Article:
Then there's the control system, which is showing a lot of promise. It's heavily streamlined, but not, thankfully, pared down to the autopilot standards of Assassin's Creed. Given the game's focus on vertical environments, Mirror's Edge's two main buttons are L1 and L2 on the Sixaxis, which are used as 'up' and 'down' (how well this will map to the 360's bumper remains to be seen). Both work contextually: pressing up allows you jump over low railings, or grab ledges and pull yourself onto them; down sends you into a slide if running, or lets you roll under barriers. The system's apparent simplicity hints at a game that wants you to master it quickly and then begin experimenting. You can cludge your way through these levels stupidly, bouncing off air vents and smacking into walls, but you're not getting the most out of the game until you can fling impromptu combos together with abandon, thinking on your feet, and moving through the landscape like a sweatpanted torpedo.
This all sounds fabulous, but there's a problem: if only EA would actually let us have a go at the game ourselves. A recent press event initially suggested that we might finally get to put our feet in Faith's bright red trainers, but our hopes were shattered and it turned out to be another opportunity to watch a developer perform a walkthrough. Chin up, though: at least they showed us some new stuff along the way.
Things kicked off with a leisurely play through the original trailer level - presumably to convince the many doubters present that this is in fact real in-game footage. The blue sky and white buildings are already classics, but the slower pace of the demonstration allowed us to more fully appreciate the way the Runner's Vision washes a layer of pure primary-colour information over the sheer HD city. There's no need for any disruptive third-person camera lunges to mark out your target, a distant door, when the game can make it shine out of the surrounding landscape simply by painting it bright red instead.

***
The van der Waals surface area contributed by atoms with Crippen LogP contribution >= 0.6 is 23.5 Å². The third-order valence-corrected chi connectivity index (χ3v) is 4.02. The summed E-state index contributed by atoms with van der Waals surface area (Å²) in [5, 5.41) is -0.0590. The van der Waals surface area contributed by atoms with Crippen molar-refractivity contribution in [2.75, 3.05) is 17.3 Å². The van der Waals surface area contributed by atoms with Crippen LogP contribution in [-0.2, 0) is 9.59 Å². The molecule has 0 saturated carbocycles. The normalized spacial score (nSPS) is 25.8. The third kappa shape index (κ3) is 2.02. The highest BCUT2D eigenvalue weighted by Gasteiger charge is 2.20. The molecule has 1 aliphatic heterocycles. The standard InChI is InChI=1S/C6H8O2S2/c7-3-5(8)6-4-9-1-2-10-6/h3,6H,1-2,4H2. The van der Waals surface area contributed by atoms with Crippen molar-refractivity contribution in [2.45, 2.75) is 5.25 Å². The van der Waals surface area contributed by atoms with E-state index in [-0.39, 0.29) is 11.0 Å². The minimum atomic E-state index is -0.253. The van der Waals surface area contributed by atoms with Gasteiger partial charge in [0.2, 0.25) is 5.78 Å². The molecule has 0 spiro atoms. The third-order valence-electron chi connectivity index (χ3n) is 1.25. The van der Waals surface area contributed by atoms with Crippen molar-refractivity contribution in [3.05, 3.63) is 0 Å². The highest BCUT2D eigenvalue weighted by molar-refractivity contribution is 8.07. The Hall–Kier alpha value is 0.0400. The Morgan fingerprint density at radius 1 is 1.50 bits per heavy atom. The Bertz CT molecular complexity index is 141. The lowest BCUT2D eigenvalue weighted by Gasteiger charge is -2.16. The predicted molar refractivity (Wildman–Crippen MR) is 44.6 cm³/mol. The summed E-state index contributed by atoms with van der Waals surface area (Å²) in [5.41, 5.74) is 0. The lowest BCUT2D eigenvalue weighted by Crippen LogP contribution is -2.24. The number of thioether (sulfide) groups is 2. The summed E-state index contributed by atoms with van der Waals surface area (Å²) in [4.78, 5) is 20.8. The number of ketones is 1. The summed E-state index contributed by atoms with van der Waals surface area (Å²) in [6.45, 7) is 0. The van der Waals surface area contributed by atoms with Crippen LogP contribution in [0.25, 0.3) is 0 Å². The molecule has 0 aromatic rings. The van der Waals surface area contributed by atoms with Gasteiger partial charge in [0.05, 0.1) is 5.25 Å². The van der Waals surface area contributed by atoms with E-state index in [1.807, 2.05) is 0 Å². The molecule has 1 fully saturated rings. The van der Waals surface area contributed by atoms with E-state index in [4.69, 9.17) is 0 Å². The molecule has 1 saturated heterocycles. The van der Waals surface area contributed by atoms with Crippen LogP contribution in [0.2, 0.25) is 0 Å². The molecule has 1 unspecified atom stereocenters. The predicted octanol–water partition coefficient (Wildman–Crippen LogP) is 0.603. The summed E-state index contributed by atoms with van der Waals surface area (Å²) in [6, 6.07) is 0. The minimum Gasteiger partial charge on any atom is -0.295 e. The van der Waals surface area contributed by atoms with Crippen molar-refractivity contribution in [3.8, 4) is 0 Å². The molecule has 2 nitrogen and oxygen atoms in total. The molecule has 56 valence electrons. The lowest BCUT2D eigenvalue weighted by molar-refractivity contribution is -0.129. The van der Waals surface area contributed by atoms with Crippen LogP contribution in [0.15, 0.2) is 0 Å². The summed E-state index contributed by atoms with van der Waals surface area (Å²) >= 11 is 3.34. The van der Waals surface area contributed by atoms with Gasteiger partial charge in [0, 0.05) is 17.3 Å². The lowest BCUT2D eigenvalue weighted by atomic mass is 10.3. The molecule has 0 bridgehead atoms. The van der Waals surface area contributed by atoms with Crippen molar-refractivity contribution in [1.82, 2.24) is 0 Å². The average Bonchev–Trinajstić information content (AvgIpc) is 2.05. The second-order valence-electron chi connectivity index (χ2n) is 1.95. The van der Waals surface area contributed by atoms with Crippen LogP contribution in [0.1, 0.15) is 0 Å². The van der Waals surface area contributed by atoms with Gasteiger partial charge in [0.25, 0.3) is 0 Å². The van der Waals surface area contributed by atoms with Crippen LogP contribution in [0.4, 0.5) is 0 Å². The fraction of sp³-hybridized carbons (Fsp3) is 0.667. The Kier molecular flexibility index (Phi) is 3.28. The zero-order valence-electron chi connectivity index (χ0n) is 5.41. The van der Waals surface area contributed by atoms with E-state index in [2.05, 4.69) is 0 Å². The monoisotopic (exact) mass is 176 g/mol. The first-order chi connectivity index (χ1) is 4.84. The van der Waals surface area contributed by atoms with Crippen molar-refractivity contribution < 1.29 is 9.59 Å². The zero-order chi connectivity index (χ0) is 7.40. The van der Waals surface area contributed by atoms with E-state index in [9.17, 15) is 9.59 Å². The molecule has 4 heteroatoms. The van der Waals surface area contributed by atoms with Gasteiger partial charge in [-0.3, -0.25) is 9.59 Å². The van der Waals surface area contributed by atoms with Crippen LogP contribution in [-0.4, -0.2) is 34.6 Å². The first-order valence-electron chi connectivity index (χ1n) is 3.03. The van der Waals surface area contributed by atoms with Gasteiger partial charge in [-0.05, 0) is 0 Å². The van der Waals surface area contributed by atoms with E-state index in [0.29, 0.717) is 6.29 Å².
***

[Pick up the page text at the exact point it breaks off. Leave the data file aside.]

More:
Equally, multiple routes and opportunities seem to suggest themselves everywhere, and even though the level is a simple trek from start point to finish line, there's a real variety in how you get there, whether you choose to wall-run, pick your way around fences, or hurl yourself from rooftop to rooftop. Throughout this, the bob and weave of the camera is invigorating without being distracting, and the final leap from the last building triggers Reaction Time, built up through successful movement combos, which allows you to slow proceedings at crucial moments where you have to pull off something particularly tricky in mid-air.
If the trailer level suggests that this is one long, uninterrupted sprint of a game, the new environment we're shown next changes the tone entirely. Moving from the top of the world to the bottom, we're now deep down in a storm drain - a massive pit of gleaming concrete - looking up. The job here is to work from railing to walkway, picking a way to the top. There are gentle puzzles - move a crane-load of pipes to act as a bridge - but nothing that would stump Dr Rubik for very long. Much more exciting is the effortless way Mirror's Edge slots itself into a new rhythm, a cautious and precise stop-start pacing that's a lifetime away from the smooth free-running on the rooftops above. It's a shame to see a little bit of cloning going on (one pile of boxes turns up several times, which can be particularly distracting when you're trying to get your bearings in such a sterile environment) but the game has lost none of its self-assurance in the change in gear.